An introduction to a musician like Steven Wilson won't be necessary I think. His band Porcupine Tree has been temporarily put on hold and his participation in Blackfield is restricted to guest vocalist and producer. Writing and recording a new solo album had priority number one. On his first solo album Insurgentes (2008), Wilson carefully mixed all the styles he had previously played, but that didn't have the impact it should have had. On his second album Grace For Drowning (2011, see review), the atmosphere was more experimental and featured fusion and jazz-rock elements. In general people appreciated this album better, so the next step for Wilson was a blend of impressive prog rock and experimental parts, including fusion elements.
The advantage of recording a solo album is that you can ask anybody to play on it, although it seems that Wilson gathered a sort of Steven Wilson Band around him. After the live DVD Get All You Deserve (2012), the complete line-up except one remained to play on The Raven That Refused To Sing. This means that apart from Wilson you'll hear Marco Minnemann, whose excellent drumming always provides a record with special energy, and bass and stick player Nick Beggs, whose fame with Kajagoogoo disturbed me at first, but eventually he turned out to be an outstanding musician. Beside these two musicians we hear keyboard player Adam Holzman and saxophonist-flutist Theo Travis. And last but not least Guthrie Govan, the former well-known lead guitarist with Asia and The Aristocrats. He replaced Niko Tsonev.
The album opens with Lunimol, a song that also appeared on the aforementioned DVD. From the very first notes the basis is set. Together with the majestic drumming, Nick Beggs's strong bass sound is clearly present having a touch of the early Rush. It's complemented by the flute play of Travis and the jazzy keyboard sounds of Holzman. This really is a sublime opener. Only after a number of minutes Wilson's vocals appear. His typical way of singing is very pleasant to listen to and there's a perfect balance between the Pink Floyd influenced passages and the jazzy elements. There's lots of room for the individual musicians which isn't always the case on a solo album, but Wilson brings out the best in his fellow-musicians. A very strong guitar solo finishes Luminol. The sensitive piece Drive Home is a little jewel where Steven sings with a soft and emotional voice. This song comes close to the previous recordings he made with Blackfield, although this one is stronger and features again a brilliant guitar solo, proving that Wilson made the right choice by adding Govan to the line-up.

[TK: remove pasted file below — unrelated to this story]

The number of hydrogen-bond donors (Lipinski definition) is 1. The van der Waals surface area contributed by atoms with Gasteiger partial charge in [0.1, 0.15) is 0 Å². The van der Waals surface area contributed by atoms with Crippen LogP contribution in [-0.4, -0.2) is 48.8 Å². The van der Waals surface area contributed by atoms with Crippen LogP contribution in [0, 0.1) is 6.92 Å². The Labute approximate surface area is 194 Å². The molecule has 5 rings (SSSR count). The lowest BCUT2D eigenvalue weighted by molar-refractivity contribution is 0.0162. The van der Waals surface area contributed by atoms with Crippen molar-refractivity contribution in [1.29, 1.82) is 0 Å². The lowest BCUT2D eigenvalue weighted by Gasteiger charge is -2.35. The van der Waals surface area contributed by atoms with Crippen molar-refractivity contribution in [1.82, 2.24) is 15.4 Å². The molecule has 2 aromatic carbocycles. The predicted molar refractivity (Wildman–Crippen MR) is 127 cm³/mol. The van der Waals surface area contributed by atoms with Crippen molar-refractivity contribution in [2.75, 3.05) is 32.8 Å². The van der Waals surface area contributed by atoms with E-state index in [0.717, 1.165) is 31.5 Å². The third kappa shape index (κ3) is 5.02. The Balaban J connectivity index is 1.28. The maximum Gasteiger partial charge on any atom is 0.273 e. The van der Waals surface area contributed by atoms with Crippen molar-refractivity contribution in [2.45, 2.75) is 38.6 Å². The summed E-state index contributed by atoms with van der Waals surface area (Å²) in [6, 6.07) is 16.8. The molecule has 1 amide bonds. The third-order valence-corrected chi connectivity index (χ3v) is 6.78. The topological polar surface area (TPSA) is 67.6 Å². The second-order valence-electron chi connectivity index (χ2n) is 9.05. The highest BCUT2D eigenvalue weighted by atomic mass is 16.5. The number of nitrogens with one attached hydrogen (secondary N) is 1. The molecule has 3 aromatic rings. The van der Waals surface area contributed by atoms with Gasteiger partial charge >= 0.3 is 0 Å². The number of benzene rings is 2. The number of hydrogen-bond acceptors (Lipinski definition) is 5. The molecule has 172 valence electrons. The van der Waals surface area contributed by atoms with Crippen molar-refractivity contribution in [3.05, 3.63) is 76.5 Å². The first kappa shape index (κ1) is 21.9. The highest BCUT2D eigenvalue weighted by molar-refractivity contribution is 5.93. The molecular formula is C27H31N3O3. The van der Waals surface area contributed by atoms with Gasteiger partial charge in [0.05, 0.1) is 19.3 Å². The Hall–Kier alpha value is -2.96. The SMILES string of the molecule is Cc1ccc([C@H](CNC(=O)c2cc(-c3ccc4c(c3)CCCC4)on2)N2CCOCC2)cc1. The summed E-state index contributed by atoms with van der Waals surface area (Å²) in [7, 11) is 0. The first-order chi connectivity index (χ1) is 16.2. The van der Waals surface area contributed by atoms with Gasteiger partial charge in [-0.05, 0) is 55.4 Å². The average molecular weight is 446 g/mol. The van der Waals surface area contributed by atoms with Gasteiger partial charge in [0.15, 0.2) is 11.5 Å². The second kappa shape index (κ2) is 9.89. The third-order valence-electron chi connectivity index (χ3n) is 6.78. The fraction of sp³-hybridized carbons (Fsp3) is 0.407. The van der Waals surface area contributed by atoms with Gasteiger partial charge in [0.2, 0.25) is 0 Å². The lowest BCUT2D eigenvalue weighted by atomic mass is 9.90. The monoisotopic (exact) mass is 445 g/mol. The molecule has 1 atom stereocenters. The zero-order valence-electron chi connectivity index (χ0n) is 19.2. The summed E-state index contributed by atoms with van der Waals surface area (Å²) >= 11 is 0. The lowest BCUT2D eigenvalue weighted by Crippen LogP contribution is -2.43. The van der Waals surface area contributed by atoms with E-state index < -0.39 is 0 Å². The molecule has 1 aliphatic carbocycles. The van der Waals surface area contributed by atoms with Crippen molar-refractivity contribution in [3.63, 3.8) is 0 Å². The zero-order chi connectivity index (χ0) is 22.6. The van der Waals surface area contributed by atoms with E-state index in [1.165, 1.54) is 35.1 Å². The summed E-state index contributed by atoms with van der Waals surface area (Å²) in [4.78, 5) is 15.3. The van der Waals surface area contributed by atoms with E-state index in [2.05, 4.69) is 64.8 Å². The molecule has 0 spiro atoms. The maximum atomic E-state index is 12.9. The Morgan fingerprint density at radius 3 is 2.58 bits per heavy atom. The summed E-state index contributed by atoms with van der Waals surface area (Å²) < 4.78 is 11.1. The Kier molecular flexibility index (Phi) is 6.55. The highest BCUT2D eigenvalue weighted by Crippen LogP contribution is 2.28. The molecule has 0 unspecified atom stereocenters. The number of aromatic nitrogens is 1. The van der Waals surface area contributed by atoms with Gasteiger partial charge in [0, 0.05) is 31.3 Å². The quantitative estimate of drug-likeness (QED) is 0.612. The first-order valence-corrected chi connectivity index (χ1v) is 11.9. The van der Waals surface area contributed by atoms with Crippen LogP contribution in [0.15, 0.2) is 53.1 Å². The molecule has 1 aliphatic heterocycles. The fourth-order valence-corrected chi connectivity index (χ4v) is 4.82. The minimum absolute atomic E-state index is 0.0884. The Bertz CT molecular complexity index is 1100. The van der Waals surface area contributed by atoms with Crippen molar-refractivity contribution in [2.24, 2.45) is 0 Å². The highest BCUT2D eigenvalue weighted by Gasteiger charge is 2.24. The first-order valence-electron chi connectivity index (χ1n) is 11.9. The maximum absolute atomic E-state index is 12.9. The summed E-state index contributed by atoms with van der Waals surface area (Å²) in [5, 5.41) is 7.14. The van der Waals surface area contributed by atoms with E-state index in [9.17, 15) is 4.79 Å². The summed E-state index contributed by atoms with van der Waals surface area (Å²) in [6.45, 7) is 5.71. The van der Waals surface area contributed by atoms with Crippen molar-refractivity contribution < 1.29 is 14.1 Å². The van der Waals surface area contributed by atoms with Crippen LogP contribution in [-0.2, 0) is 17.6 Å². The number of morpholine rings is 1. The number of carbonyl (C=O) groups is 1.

The Holy Drinker is a song that tends in the direction of the fusion and experimental side of Wilson's music. The first instrumental part is nice and freaky without getting a grip on the composition. However, as the song continues the strong combination of bass and guitar stands out again. The middle section provides all the room for Holzman to explore the edges of prog rock, but in spite of that the entire song still sounds coherent since every piece fits perfectly. The shortest track on the album is The Pin Drop, which lasts about five minutes. It holds a strong retro touch, multi-layered vocals and an intense saxophone solo. Somehow this composition lends itself well as a showcase for the master's vocals. Another highlight is The Watchmaker, an intense gently flowing piece containing soft guitars, flute and background vocals thus creating a unique atmosphere. Halfway the retro feel mainly caused by the flute play, returns which contrasts with a very modern guitar solo being very recognizable as from Guthrie Govan. Towards the end the intense vocals and piano nicely move along ending in an instrumental part, wherein the bass has that Geddy Lee (Rush) sound again. It provides the song with a kind of power during the last few minutes, and again it all fits perfectly together. The title track finishes the album showcasing Steven Wilson's strong vocals on top of relaxed piano playing, while distorted vocals can gently be heard in the background. As typical for more of Wilson's compositions, the power increases somewhere halfway, but the emotional atmosphere remains.
I was really looking forward to this new album of Steven Wilson and I'm very impressed by The Raven That Refused To Sing. The album blends great progressive rock with jazzy and fusion elements and as a bonus you'll get a warm retro touch. I think this album will appeal to most people who like prog rock. In my opinion it's very hard to dislike these songs played by such talented musicians and directed by the master himself. As far as I'm concerned the highest rating of five stars isn't enough to judge this album!
***** Pedro Bekkers (edited by Peter Willemsen)
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